By Miranda Williams, PharmD, RPh, Director of BWC’s Pharmacy Program
In our latest step to mitigate the opioid epidemic on Ohio’s workforce, we will provide injured workers with drug disposal bags that destroy leftover opioids.
Governor Mike DeWine, BWC Administrator/CEO Stephanie McCloud and RecoveryOhio Director Alisha Nelson announced this new statewide effort Thursday, Oct. 17, in Columbus at a local pharmacy.
You may view the announcement on BWC’s Facebook page. In addition, many media outlets attended the event. Here are some of the stories: Click here for WSYX-TV, ABC 6, in Columbus and here for the Statehouse News Bureau story.
Starting Nov. 1, retail pharmacies will automatically issue the disposal bags to Ohio injured workers receiving an opioid prescription for the first time within the last 12 months.
The bags destroy opioid pills, liquids, and patches in a chemical process rendering them useless.
“Newly injured workers don’t always need every opioid pill in their prescription, and this new effort will simplify the process for safely disposing of these dangerous drugs,” said Governor DeWine, who praised BWC for the initiative. “By giving these drug disposal bags to injured workers at the time they fill a prescription, we can not only educate them about the dangers of opioid addiction, but also reduce the risk that unused pills will end up where they shouldn’t – in the hands of children, for example.”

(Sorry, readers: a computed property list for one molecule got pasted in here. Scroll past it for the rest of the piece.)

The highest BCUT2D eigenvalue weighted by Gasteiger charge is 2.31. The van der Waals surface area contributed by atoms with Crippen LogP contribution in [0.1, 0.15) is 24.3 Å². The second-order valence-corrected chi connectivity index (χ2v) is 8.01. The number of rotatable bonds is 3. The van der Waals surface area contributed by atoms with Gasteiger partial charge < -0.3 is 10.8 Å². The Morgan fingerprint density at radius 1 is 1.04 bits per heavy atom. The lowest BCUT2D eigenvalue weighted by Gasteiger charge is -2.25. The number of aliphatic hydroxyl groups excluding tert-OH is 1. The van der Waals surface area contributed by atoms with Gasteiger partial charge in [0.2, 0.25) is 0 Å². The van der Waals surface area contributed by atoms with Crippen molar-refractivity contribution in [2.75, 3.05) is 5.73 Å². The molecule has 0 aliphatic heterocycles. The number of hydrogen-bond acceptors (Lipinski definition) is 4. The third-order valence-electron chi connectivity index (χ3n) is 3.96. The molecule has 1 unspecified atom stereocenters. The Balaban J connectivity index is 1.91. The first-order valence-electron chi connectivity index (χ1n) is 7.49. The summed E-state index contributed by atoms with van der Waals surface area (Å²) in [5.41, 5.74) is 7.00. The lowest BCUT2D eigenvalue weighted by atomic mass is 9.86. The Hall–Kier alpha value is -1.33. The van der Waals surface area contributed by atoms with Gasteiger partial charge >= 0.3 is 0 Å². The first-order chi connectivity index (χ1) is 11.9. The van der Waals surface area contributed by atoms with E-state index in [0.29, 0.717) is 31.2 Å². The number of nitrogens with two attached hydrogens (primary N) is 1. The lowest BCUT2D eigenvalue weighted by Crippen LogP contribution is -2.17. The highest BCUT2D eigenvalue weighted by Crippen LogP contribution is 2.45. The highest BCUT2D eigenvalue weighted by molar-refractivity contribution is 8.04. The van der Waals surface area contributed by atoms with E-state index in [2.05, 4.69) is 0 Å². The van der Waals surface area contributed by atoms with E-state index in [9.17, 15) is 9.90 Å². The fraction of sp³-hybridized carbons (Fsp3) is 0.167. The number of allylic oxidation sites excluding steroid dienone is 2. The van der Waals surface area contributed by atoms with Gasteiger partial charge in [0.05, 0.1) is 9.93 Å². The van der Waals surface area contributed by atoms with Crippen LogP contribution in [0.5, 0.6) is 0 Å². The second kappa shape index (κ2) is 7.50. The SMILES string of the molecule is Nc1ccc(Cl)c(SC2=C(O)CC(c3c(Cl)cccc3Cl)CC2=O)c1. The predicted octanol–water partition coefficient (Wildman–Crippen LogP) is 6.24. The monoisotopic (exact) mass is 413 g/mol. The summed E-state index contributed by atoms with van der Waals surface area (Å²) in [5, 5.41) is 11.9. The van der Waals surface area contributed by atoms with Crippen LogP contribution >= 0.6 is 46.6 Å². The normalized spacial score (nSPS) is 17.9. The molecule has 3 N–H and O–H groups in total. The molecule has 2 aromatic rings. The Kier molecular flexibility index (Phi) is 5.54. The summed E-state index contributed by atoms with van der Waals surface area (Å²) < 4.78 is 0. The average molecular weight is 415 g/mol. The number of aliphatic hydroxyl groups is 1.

We’re covering the cost of every disposal bag, so there is no cost to the pharmacy, the injured worker, and the employer. “The bag is extremely simple to use and it’s completely biodegradable,” noted Administrator McCloud.
The bags destroy the drugs in a simple process, as Administrator McCloud and Governor DeWine demonstrated during the news conference:
- Toss any unused medication into the bag.
- Fill it with warm water and wait 30 seconds.
- Seal it and shake it. Throw the bag out.
“Along with the Governor’s RecoveryOhio initiative, we want to safeguard our community’s medicine cabinets from becoming gateways to youth and adult drug experimentation,” said Administrator McCloud.
Here’s a sobering statistic from the National Survey on Drug Use and Health: Nearly one-third of people ages 12 and over who used drugs for the first time began by using a prescription drug for non-medical purposes.
The disposal bags are one more tool in BWC’s comprehensive program to mitigate the opioid epidemic’s impact on Ohio’s workforce. Earlier this year, we dropped Oxycontin from our formulary and replaced it with opioids that have stronger abuse-deterrent technology.
We estimate up to 175 injured workers a month will be eligible for a drug disposal bag. That’s not a huge number — we covered 164,761 opioid prescriptions in calendar year 2018 — but if it saves one life, it’s worth doing. As Governor DeWine has often said, the opioid and substance-use epidemic is a complicated public health issue. There is no easy solution, and it requires all of us, from state leaders to you and our next-door neighbors, to fight this battle.
In addition, we are a leader in our industry. Other state agencies and workers’ comp systems across America look to us for guidance on a host of issues, from building strong pharmacy and safety programs to fighting fraud. Let’s hope they follow our lead on this effort, too.
For more information about drug disposal bags, email or call BWC’s Pharmacy Department at 877-543-6446, 8 a.m. – 4:45 p.m., EST, Monday – Friday.